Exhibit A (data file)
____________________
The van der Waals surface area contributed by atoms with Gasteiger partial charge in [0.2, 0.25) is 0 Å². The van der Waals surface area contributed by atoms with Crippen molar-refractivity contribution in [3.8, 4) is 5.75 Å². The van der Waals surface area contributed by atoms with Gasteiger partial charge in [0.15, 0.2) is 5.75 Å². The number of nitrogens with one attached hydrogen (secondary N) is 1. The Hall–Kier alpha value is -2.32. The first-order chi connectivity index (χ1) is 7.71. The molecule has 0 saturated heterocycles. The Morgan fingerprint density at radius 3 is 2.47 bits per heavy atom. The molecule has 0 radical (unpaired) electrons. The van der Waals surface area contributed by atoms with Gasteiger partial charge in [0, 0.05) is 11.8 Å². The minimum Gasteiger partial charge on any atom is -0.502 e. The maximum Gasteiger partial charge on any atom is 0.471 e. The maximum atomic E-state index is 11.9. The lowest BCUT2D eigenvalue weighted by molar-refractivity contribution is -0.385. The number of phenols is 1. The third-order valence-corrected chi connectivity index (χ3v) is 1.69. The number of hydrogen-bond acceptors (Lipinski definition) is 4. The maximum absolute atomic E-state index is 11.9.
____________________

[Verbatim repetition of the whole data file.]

The van der Waals surface area contributed by atoms with Gasteiger partial charge in [0.2, 0.25) is 0 Å². The van der Waals surface area contributed by atoms with Crippen molar-refractivity contribution in [3.8, 4) is 5.75 Å². The van der Waals surface area contributed by atoms with Gasteiger partial charge in [0.15, 0.2) is 5.75 Å². The number of nitrogens with one attached hydrogen (secondary N) is 1. The Hall–Kier alpha value is -2.32. The first-order chi connectivity index (χ1) is 7.71. The molecule has 0 saturated heterocycles. The Morgan fingerprint density at radius 3 is 2.47 bits per heavy atom. The molecule has 0 radical (unpaired) electrons. The van der Waals surface area contributed by atoms with Gasteiger partial charge in [0, 0.05) is 11.8 Å². The minimum Gasteiger partial charge on any atom is -0.502 e. The maximum Gasteiger partial charge on any atom is 0.471 e. The maximum atomic E-state index is 11.9. The lowest BCUT2D eigenvalue weighted by molar-refractivity contribution is -0.385. The number of phenols is 1. The third-order valence-corrected chi connectivity index (χ3v) is 1.69. The number of hydrogen-bond acceptors (Lipinski definition) is 4. The maximum absolute atomic E-state index is 11.9.